LGBT activists are calling on the Northern Ireland Education Authority to sack a board member after he shared an article of a gay man’s Christian conversion.
Former DUP minister Nelson McCausland shared the testimony of Becket Cook, a former Hollywood set designer who lived a homosexual lifestyle until he encountered Jesus.
Critics accused Mr McCausland of promoting “conversion therapy practices”, although nowhere in Cook’s interview with The Gospel Coalition does he mention having undergone any such therapy – even saying attempting to force someone to change their sexuality should not happen.
In the article Cook explains: “I had done everything in Hollywood, met everyone, travelled everywhere. Yet I was overwhelmed with emptiness”.
I was overwhelmed with emptiness
A few months after his ‘is that all there is?’ moment, he came across a Bible study group in a Los Angeles coffee shop.
Fully aware that the church took the biblical view that homosexuality is a sin, he agreed to attend a service and says his whole view of religion was ‘turned upside down’.
After receiving prayer and believing in Jesus as Lord and Saviour, he was discipled by the pastor and other Christians and has put his previous homosexual lifestyle behind him.
Cook admits that he still experiences same-sex temptation but adds: “it has greatly diminished and no longer dominates my thought life like it did before God saved me”.
A powerful testimony of a life changed by God
Nelson McCausland shared the story on Facebook with the comment: “A powerful testimony of a life changed by God and some important insights into the whole ‘gay movement’ from someone who has been there.”
The post prompted an outcry from LGBT activists and a petition calling for McCausland to be removed from the Education Authority.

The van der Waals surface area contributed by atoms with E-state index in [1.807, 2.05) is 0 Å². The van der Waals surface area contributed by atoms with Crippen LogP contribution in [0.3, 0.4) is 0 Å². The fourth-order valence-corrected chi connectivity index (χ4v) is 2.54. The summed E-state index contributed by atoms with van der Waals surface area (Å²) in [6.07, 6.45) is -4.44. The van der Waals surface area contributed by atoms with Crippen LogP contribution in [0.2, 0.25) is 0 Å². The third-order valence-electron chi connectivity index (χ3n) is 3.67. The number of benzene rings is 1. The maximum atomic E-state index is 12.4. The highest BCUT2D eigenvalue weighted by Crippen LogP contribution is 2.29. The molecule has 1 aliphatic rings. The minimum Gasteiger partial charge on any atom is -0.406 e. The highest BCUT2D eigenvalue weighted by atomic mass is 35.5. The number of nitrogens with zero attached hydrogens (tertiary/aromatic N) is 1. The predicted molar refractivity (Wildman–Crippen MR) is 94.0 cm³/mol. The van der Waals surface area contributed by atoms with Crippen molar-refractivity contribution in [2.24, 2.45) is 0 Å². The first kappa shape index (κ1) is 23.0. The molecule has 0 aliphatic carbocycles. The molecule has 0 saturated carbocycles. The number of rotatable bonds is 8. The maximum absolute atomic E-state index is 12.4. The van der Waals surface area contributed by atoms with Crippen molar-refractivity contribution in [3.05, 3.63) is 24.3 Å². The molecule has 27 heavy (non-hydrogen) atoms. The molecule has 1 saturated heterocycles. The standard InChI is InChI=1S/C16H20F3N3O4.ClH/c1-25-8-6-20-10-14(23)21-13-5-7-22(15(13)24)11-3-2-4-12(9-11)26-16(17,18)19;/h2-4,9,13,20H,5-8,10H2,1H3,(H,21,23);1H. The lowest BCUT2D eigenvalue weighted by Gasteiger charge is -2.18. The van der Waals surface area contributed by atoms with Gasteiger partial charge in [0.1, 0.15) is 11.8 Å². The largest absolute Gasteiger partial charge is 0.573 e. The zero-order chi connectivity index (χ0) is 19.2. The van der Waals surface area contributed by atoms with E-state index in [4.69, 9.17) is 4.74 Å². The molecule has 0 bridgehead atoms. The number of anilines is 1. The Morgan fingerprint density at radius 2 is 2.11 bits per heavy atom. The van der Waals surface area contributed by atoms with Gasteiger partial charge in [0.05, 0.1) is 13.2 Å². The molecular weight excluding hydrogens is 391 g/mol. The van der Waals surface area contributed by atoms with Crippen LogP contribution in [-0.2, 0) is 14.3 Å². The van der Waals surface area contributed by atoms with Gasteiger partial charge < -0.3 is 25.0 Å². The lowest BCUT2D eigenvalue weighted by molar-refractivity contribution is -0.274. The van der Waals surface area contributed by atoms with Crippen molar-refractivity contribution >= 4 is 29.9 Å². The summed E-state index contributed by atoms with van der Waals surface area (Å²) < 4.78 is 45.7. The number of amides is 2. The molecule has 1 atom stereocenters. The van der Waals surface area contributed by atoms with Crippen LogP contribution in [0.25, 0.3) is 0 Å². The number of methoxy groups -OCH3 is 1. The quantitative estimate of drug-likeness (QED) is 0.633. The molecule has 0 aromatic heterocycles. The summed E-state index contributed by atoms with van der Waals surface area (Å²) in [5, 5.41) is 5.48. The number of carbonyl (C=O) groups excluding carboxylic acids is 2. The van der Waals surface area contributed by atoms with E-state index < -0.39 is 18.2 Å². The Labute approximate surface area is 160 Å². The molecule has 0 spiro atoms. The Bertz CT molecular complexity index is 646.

One councillor tweeted: “Conversion therapy is abuse. Targeting conversion therapy at young people is child abuse. There can be no excuse or ‘conscientious’ objection – it is inconceivable that a board member of the NI @Ed_Authority can advocate for conversion therapy. Nelson McCausland must resign.”
South Armagh SDLP’s Twitter account said: “The @Ed_Authority must remove Nelson McCausland as a board member with immediate effect. Do they condone one of its members advocating conversion therapy?”
Barry Mulholland, chairman of the Authority board, responded: “Personal comments or social media posts made by any member of the Authority cannot be taken as a reflection of the position of the wider Education Authority board”.
‘Single and celibate’
Mr McCausland has denied that the article he posted was related to gay conversion therapy and said those calling for him to resign “must have misread or misunderstood” it.
His response has been echoed by Cook himself who told The Newsletter: “I have no idea what this is about, but I have never had conversion therapy nor would I”.
He added: “I am happy to be single and celibate.”
Targeting Christian conversion
Simon Calvert, Deputy Director for Public Affairs at The Christian Institute, commented: “Government ministers who support banning conversion therapy need to realise that what activists have in mind is not just stopping inhumane pseudo-medical quackery.
They want to make it illegal to share the gospel with a gay person.
“They want to make it illegal to share the gospel with a gay person. There’s a reason they picked the term ‘conversion therapy’. It’s not ‘therapy’ but Christian conversion they are out to get.
“Government ministers need to ensure that any law on conversion therapy will not affect the ordinary, everyday work of churches preaching, pastoring and praying for people from every background.
This anti-Christian bigotry by LGBT activists has to stop.
“This anti-Christian bigotry by LGBT activists has to stop. They are trying to hound a Christian out of office simply for believing in the Christian message.”